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monophysites

monophysites Sentence Examples

  • When, in the 5th century A.D., owing to theological differences the Syriac-using Christians became divided into Nestorians or East Syrians and Jacobites (Monophysites) or West Syrians, certain differences of pronunciation, chiefly in the vowels, began to develop themselves.

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  • Nevertheless she retained great influence; although involved in the revolt of the Syrian monophysites (453), she was ultimately reconciled to Pulcheria and readmitted into the orthodox church.

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  • MONOPHYSITES (Gr.

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  • The short reign of Basiliscus (474-476) favoured the Monophysites, but the restoration of the rightful emperor Zeno marked an attempt at conciliation.

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  • Justinian himself, with the aid of Leontius of Byzantium (c. 4 8 5-543), a monk with a decided turn for Aristotelian logic and metaphysics, had tried to reconcile the Cyrillian and Chalcedonian positions, but he inclined more and'more towards the monophysite view, and even went so far as to condemn by edict three teachers (Theodore of Mopsuestia, Theodoret, the opponent of Cyril, and Ibas of Edessa) who were offensive to the monophysites.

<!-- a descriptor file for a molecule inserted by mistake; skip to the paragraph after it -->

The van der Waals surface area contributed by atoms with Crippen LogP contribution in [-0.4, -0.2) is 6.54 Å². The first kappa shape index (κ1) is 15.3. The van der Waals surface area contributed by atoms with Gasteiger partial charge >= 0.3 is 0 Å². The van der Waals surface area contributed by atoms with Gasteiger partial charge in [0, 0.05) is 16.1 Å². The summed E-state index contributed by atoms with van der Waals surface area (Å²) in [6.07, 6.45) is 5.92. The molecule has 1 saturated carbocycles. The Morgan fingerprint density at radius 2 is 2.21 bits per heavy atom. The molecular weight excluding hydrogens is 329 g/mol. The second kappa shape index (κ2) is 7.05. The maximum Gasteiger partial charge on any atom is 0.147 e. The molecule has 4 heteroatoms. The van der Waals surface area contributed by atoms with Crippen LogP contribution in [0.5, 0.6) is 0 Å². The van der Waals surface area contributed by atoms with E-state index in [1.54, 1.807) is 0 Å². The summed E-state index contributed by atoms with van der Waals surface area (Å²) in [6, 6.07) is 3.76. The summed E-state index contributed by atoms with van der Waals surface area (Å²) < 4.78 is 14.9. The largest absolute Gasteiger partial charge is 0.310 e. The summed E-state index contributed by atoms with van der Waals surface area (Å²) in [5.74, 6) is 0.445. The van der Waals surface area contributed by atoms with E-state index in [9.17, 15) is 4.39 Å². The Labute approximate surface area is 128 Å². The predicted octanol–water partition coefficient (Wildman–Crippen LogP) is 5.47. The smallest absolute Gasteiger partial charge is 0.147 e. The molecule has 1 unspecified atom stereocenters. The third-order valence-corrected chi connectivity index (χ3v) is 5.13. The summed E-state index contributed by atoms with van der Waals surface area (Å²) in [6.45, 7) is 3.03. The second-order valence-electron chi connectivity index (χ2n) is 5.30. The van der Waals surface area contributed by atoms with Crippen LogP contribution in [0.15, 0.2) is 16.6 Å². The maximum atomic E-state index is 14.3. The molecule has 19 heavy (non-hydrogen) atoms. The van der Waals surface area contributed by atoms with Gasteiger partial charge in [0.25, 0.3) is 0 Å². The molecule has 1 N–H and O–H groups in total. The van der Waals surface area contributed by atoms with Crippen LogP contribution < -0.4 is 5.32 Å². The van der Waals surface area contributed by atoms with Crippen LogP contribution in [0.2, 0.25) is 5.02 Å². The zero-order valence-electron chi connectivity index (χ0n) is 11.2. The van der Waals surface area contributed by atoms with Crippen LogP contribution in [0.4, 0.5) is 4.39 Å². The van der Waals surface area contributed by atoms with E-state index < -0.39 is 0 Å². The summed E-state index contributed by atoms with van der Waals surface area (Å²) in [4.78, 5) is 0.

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  • Among the early Monophysites were two of the best of Syriac writers - Jacob of Serugh and Philoxenus of Mabbogh, who have been treated in special articles.

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  • The result was to bring about the deposition and banishment of the Monophysites from the latter city.

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  • In the 6th century they received a new impulse from a monk of 'the name of Jacob, who united the various divisions into which the Eutychians, or Monophysites, had separated into one church, which exists at the present time under the name of the Jacobite Church, and has numerous adherents in Armenia, Egypt and Ethiopia.

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  • Later he devoted himself to the revision of the Syriac version of the Bible, and with the help of his chorepiscopus Polycarp produced in 598 the so-called Philoxenian version, which was in some sense the received Bible of the Monophysites during the 6th century.

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  • The Monophysites had the sympathy of the emperor Anastasius, and were finally successful in ousting Flavian in 512 and replacing him by their partisan Severus.

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  • It was an attempt to provide a more accurate rendering of the Greek Bible than had hitherto existed in Syriac, and obtained recognition among the Monophysites until superseded by the still more literal renderings of the Old Testament by Paul of Tella and of the New Testament by Thomas of Harkel (both in 616-617), of which the latter at least was based on the work of Philoxenus.

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  • But Kunze thinks that it was not used as a base of operations against Eutyches because there is some evidence that Monophysites were willing to accept it.

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  • The middle ages were far more disastrous for the Monophysites than for the Nestorians; in their case there was no alternation of rise and decline, and we have only a long period of gradual exhaustion to chronicle.

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  • But the Abyssinians rejected the council of Chalcedon, and still remain monophysites.